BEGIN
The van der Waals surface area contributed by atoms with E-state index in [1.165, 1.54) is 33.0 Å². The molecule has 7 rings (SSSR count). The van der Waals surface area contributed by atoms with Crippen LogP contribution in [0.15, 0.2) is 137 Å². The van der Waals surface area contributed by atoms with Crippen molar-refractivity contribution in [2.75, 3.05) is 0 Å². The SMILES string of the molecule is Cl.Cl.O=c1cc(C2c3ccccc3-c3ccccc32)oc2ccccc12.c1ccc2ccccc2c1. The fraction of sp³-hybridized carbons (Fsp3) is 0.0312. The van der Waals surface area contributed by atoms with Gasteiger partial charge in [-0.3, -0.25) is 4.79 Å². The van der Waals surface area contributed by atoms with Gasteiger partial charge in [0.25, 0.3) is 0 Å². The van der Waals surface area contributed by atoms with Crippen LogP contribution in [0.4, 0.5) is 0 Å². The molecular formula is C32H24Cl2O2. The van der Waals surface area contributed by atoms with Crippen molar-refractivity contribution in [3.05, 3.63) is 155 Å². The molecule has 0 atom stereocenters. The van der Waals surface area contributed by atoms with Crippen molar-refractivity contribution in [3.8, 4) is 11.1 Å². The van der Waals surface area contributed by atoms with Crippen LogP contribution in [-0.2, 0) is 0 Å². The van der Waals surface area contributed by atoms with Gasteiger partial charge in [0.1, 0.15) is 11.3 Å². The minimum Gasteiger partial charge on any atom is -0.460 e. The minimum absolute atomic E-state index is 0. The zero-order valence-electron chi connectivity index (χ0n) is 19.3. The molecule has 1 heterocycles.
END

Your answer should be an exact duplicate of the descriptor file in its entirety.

The van der Waals surface area contributed by atoms with E-state index in [1.165, 1.54) is 33.0 Å². The molecule has 7 rings (SSSR count). The van der Waals surface area contributed by atoms with Crippen LogP contribution in [0.15, 0.2) is 137 Å². The van der Waals surface area contributed by atoms with Crippen molar-refractivity contribution in [2.75, 3.05) is 0 Å². The SMILES string of the molecule is Cl.Cl.O=c1cc(C2c3ccccc3-c3ccccc32)oc2ccccc12.c1ccc2ccccc2c1. The fraction of sp³-hybridized carbons (Fsp3) is 0.0312. The van der Waals surface area contributed by atoms with Gasteiger partial charge in [-0.3, -0.25) is 4.79 Å². The van der Waals surface area contributed by atoms with Gasteiger partial charge in [0.25, 0.3) is 0 Å². The van der Waals surface area contributed by atoms with Crippen LogP contribution in [0.4, 0.5) is 0 Å². The molecular formula is C32H24Cl2O2. The van der Waals surface area contributed by atoms with Crippen molar-refractivity contribution in [3.05, 3.63) is 155 Å². The molecule has 0 atom stereocenters. The van der Waals surface area contributed by atoms with Crippen molar-refractivity contribution in [3.8, 4) is 11.1 Å². The van der Waals surface area contributed by atoms with Crippen LogP contribution in [-0.2, 0) is 0 Å². The van der Waals surface area contributed by atoms with Gasteiger partial charge in [0.1, 0.15) is 11.3 Å². The minimum Gasteiger partial charge on any atom is -0.460 e. The minimum absolute atomic E-state index is 0. The zero-order valence-electron chi connectivity index (χ0n) is 19.3. The molecule has 1 heterocycles.